Today I have the great pleasure of introducing you to a fellow silk artist Zita. Her shop is full of color, creative photography and life! Enjoy her story!
My name is Zita Rutkauskiene, I am from Lithuania. I am a mother of two, a grandmother of one, a wife and a cat owner. I live with my husband Bronius, who is also an artist. We have a cat Knutas who enjoys art and chewing my paintbrushes. I originally trained to be an artist-restorer and worked in many churches restoring their altar paintings. However, my passion found its way into smaller-scale paintings and, more recently, silk painting.
Why silk painting?
What inspires your paintings?
I am really inspired by everyday life, dreams and animals. Plants are also very inspiring with their shapes and colours and very often my silk scarves reflect that. I have always loved nature and its natural rhythms and cycles. When I paint, I can feel a certain mood and it usually manifests in a theme of my painting – for example at the moment I am working on spring colour palette and butterfly, bird shapes. As the nature prepares for new birth, so are my silk paintings reflecting a new season.
What is one of your favorite silk painting you have done?
One of my favourite silk paintings I have done is this particular silk scarf called ‘Yellow Floral Motives’. It is my recent work and is available on etsy.com. I really like this piece because it represents vibrant colours of spring and sunshine – something I am really looking forward to after a very long winter. I also think that wearing bright coloured clothes, especially yellow and green, makes me feel refreshed, inspired and energetic. I hope everyone can feel these positive vibes looking at this silk scarf. I particularly love the flowery ornaments and some bright blue showing – like a piece of clear blue summer sky.
What are your favorite type of silk, dyes, resist, etc.
My favourite types of silk are chiffon and habotai. I love the light, thin texture of chiffon and I enjoy the slightly thicker, smooth surface of habotai. All of my silk I order directly from a silk factory in China. It is where silk originally came from. I usually order larger quantities and it takes a while to receive the parcels, however the quality of the silk is better than buying locally, so it is really worth it.
In terms of paint and resist, I use Javana brand. I purchase their products from my local arts shop.
How you balance work, life, family and your art?
I believe that if you love what you do, you find the way to do it. I have always worked since I had children and I managed to find time to look after them and create art. It is not easy, and sometimes it is actually very hard when your work is at home – it is difficult to find the reason to leave house and get some fresh air and refresh your mind. But it is doable – as long as there is a will, there is a way.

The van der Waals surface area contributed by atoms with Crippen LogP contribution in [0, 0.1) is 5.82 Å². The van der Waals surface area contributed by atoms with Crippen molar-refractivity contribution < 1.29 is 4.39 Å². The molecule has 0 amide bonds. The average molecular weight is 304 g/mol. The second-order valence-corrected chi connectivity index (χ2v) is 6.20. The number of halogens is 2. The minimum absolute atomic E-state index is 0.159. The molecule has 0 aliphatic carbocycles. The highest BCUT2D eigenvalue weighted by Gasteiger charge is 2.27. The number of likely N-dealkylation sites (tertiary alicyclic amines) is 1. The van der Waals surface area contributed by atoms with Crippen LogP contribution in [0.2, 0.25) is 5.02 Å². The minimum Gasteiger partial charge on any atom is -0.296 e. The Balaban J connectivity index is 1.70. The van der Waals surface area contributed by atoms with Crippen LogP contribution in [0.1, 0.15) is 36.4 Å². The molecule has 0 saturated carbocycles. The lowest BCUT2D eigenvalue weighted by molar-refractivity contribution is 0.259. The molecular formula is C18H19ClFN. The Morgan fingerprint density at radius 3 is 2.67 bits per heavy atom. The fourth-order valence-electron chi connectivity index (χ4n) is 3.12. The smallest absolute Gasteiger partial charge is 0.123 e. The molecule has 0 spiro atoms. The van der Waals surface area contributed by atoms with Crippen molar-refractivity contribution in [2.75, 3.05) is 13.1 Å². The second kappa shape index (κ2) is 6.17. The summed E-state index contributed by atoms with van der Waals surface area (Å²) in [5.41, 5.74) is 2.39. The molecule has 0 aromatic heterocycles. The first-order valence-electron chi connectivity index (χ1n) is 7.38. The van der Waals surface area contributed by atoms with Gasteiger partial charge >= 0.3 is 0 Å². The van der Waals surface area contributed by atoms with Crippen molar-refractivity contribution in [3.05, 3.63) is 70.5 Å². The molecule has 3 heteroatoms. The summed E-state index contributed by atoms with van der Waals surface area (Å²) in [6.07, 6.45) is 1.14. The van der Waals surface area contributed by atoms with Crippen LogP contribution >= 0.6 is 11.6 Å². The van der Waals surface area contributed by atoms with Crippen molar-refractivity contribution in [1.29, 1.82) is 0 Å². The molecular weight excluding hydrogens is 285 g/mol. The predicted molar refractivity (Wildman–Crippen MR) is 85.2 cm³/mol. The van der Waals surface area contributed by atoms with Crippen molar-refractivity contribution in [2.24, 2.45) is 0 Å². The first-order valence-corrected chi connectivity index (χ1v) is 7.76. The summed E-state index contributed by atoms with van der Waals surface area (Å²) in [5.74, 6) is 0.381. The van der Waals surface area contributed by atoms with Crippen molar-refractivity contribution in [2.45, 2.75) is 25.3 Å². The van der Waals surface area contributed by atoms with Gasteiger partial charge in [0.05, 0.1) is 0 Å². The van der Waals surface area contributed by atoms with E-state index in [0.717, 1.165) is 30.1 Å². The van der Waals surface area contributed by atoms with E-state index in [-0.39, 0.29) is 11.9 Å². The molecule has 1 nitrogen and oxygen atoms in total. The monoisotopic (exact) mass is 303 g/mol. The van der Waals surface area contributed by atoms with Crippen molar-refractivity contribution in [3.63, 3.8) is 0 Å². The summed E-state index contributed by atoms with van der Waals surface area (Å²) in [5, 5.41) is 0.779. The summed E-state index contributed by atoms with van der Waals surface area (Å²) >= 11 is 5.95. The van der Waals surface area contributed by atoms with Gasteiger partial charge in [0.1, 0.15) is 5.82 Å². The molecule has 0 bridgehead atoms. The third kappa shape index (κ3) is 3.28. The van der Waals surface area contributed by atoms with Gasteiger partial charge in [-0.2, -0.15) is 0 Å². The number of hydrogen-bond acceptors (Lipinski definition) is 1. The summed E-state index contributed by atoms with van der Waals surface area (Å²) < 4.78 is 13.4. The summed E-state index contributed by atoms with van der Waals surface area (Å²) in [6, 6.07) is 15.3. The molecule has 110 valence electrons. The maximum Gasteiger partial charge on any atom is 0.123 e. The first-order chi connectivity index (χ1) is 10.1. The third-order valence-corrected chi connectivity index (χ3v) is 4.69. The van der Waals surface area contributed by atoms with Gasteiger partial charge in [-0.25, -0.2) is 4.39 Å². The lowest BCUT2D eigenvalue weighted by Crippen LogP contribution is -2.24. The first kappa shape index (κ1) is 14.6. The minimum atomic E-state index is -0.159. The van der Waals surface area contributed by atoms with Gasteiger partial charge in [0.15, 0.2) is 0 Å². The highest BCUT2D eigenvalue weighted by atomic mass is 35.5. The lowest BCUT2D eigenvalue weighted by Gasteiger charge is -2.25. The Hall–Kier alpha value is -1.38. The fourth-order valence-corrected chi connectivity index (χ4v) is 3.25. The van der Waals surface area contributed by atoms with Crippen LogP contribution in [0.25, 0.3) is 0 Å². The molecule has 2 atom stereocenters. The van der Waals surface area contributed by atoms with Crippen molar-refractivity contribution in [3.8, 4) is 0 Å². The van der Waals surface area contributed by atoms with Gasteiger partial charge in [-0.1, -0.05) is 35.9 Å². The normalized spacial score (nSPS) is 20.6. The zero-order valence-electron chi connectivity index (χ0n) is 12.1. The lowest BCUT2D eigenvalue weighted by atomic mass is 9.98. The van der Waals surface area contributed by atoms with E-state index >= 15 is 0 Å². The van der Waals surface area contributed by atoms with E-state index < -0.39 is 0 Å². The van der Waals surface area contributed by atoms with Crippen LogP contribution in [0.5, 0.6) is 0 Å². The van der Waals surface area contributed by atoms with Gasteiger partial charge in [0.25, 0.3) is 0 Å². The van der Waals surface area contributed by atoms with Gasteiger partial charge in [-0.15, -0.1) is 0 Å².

How have you found your niche selling online?
I do not have any recipes of online selling success – I just do what I like. There is a niche for everyone. There will be a buyer if you sell what you enjoy creating.
What is something fun/interesting about yourself that you would like to share with our readers?
I have a cat who is quite a large gentleman and he usually is a big inspiration to me. However, sometimes he likes to chew my brushes or drink paint water. There were a couple of times when he actually damaged my silk painting by chewing on it. After that incident we made an agreement that he would behave better. It has been working so far!
Please share a tip to help other silk artists or beginners in this art.
What I have learned through experience of painting on silk for a few years is that different textures and thickness really make your finished piece convey a different message and thus require different approach. For example, chiffon being very thin, does not require a lot of paint and is really see through – which means that the colours would not be very bright and clear on it, especially held in the daylight or near the window. However, for chiffon silk scarves, the colours would still show when the scarf is tied around the neck or folded (a couple of layers of chiffon really does the trick!). Habotai, on the other hand, is thicker, it is nice and soft. Habotai is very nice to paint on as it absorbs the paint well and the colours stay very intense and bright. Also the silk itself gives a bit of shine, so it looks quite luxurious.
I love working on both – chiffon and habotai – but I do different drawings, use different technique of painting and choose certain colours for each type of silk to make sure I get the wanted effect.
Another tip I could share with you is that you should wash the silk in cold/warm water before painting. When it is dry, then it will be better to paint on and the colours will be more intense and bright. Usually in the factories silk is covered in a micro layer of glue, which you can wash off before painting to get a nicer finish.
Thanks so much Zita for sharing your story with us. You can find her here: